Too many resolutions can be counterproductive -- but try these bite-sized ones on for size. I think they’ll fit!
Posten on Fox News, 2018
New Year -- newly improved you. Every January I update my mentoring advice for young professionals. Too many resolutions can be counterproductive -- but try these bite-sized ones on for size. I think they’ll fit!
1. Look up, buttercup! In 2017, we visited Africa with Mercy Ships, a nonprofit that delivers routine surgeries to the forgotten African poor. One day we traveled off-site from the ship and drove to Ouidah, the final place of the slave trade route before the slaves were transferred to the ship to be sent away. My assistant, Erin, was sitting in the car editing a video to send back to Fox News – headphones in, eyes glued to her laptop screen. I tapped her on the shoulder and suggested she put her work aside for a moment and just look around. I watched her eyes widen as she stared in awe at colorful signs, women selling fresh bread, and goats roaming anywhere they chose. “Look at that!” she exclaimed every 30 seconds.
She pulled me aside and thanked me later for insisting she take a screen break. “I can’t believe I almost missed all that!” she said.
You may not realize that you’re spending most of your time looking down at a screen. Try to catch yourself and spend some time looking up. You never know what you might be missing.
2. OK, seriously, stop worrying: You often hear me say to young adults, “don’t worry your young lives away.” I am a worrier and it’s the biggest waste of time. “Stop worrying” is the number one piece of advice I wish I could go back in time and tell my younger self (along with PLEASE WEAR SUNSCREEN DANA). It is easy to get overwhelmed with the pressures of daily life: Is this job right for me? What do I want to do with my life? How can I pay my bills on this salary? What if I never get married? Am I in the right city? Should I go to graduate school?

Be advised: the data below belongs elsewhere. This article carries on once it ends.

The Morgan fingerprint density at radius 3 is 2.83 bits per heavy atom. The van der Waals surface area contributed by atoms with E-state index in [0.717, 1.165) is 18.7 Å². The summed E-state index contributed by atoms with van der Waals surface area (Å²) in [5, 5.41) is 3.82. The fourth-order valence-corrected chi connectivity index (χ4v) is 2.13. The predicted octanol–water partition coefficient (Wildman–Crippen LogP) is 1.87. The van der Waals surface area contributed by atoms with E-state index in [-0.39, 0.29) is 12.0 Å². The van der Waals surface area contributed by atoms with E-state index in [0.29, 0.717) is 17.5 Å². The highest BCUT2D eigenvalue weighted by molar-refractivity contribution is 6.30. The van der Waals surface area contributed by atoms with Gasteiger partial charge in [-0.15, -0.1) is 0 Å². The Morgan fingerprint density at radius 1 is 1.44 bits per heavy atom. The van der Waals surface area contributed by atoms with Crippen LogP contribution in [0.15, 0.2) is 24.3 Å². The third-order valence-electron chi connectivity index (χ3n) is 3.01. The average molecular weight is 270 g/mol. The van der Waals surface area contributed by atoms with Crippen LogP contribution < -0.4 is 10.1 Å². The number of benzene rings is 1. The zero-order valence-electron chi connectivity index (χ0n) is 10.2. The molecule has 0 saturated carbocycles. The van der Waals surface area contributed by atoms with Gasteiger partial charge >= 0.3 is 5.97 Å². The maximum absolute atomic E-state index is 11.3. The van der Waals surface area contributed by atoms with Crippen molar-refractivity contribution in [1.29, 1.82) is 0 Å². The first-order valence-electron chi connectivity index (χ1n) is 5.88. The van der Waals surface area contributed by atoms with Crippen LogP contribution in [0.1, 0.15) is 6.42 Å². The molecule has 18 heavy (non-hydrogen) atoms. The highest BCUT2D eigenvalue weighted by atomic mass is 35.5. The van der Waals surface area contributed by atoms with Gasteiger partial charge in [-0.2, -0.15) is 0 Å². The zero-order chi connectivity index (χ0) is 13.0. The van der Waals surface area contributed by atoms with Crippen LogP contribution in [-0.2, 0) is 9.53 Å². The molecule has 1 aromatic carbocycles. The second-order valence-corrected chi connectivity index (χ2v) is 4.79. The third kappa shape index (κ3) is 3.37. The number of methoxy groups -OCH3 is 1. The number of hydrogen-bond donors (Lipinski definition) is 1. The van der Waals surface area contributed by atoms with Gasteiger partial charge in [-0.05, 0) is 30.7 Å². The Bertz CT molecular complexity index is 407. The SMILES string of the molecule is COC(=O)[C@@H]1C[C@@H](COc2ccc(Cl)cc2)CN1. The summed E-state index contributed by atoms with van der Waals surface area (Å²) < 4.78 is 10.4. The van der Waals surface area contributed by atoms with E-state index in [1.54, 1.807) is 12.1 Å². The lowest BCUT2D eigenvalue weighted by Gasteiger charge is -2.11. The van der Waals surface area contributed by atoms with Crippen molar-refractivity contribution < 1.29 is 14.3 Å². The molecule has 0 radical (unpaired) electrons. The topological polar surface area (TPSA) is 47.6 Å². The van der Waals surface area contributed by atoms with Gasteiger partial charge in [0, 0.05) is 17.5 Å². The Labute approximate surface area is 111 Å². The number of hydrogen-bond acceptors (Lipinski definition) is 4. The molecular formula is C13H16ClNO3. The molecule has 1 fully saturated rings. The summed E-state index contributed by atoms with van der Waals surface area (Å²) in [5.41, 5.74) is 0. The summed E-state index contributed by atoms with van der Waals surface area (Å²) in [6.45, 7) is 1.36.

While these concerns deserve careful thought and focus, they shouldn’t control your mind and cause you anxiety every day. Instead, trust your gut. Draft pro-con lists. Make decisions that you feel are right for you in this moment. But don’t try to plan out your entire life right now. Let yourself grow – trust me, you have time!
3. Don’t get a dog: You may consider this odd advice coming from me, but hear me out. I absolutely recommend getting a dog at the right time in your life – Henry and Jasper have filled my house with such joy – but getting one as a young adult can be tough. Take it from me – my boyfriend in college gave me a dog and it was a sweet gesture but the worst timing. I wasn’t able to take care of the dog in my dorm room and as a college student with a job I didn’t have the time to dedicate to my puppy that it needed and deserved. So, I had to give her away, after I’d already bonded with her. It was heartbreaking.
You are young. Your focus right now should be on growing your lives through your career, traveling, visiting friends, and being out in the world! The moment you get a dog you will feel guilty doing anything at night besides leaving work and going home to see your pet. Why do you think Peter and I order take-out almost every night?
4. Travel: Now is the time to travel and see the world. Once you add kids and family members to your life, in addition to growing your career, all of a sudden traveling becomes difficult if not impossible.
Seeing the world is important for growth and character development. It helps you discover more about yourself and who you are. And it doesn’t have to be expensive. You can take a road trip out West or volunteer for Habitat for Humanity. You may also have the opportunity to move to a different state or country for a job. Take it.
Whatever travel opportunities present themselves, whether through work or friends or family, go now. You’ll never regret it.
5. Send notes. Lots and lots of notes: As I discuss in my book, “And the Good News Is,” building a network of allies is the number one full-proof way to expand your career. But once you build this network, you must cultivate it. See a great article in the paper by a reporter you like? Email the reporter a compliment. Your former boss gets a new job? Send him or her a congratulatory note.
Whatever you do, always reach out. The digital era makes it easy to stay in touch, so make sure you use that to your advantage as much as you can. But don’t forget – never underestimate the value of a handwritten note!
- Besides those Big Five, try to make these a part of your 2018 goals:
- Perfect your “Poker Face.”
- Stop saying “like.”
- Don’t chew gum at work (or on a date).
- Sit up straight and focus on your posture.
- Take care of your health – mind, body, and soul.
- Stick up for others, even when they don’t know it.
- Be kind, spread happiness not hate (#BYETwitterTrolls).
- Read the news every day.
- Call your parents.